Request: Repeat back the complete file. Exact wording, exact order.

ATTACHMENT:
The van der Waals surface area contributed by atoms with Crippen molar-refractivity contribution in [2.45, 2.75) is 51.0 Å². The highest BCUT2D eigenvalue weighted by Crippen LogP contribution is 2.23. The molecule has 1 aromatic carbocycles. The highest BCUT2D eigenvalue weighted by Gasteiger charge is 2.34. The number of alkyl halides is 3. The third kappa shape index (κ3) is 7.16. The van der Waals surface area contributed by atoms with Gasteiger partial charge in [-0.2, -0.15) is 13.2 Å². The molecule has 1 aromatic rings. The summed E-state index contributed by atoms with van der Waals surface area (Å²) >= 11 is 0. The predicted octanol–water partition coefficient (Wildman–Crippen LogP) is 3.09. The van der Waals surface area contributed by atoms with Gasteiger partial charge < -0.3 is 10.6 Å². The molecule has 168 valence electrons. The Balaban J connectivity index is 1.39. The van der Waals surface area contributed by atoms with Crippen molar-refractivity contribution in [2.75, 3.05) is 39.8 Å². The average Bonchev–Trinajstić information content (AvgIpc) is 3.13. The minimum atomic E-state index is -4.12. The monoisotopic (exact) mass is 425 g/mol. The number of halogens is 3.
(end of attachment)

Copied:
The van der Waals surface area contributed by atoms with Crippen molar-refractivity contribution in [2.45, 2.75) is 51.0 Å². The highest BCUT2D eigenvalue weighted by Crippen LogP contribution is 2.23. The molecule has 1 aromatic carbocycles. The highest BCUT2D eigenvalue weighted by Gasteiger charge is 2.34. The number of alkyl halides is 3. The third kappa shape index (κ3) is 7.16. The van der Waals surface area contributed by atoms with Gasteiger partial charge in [-0.2, -0.15) is 13.2 Å². The molecule has 1 aromatic rings. The summed E-state index contributed by atoms with van der Waals surface area (Å²) >= 11 is 0. The predicted octanol–water partition coefficient (Wildman–Crippen LogP) is 3.09. The van der Waals surface area contributed by atoms with Gasteiger partial charge < -0.3 is 10.6 Å². The molecule has 168 valence electrons. The Balaban J connectivity index is 1.39. The van der Waals surface area contributed by atoms with Crippen molar-refractivity contribution in [2.75, 3.05) is 39.8 Å². The average Bonchev–Trinajstić information content (AvgIpc) is 3.13. The minimum atomic E-state index is -4.12. The monoisotopic (exact) mass is 425 g/mol. The number of halogens is 3.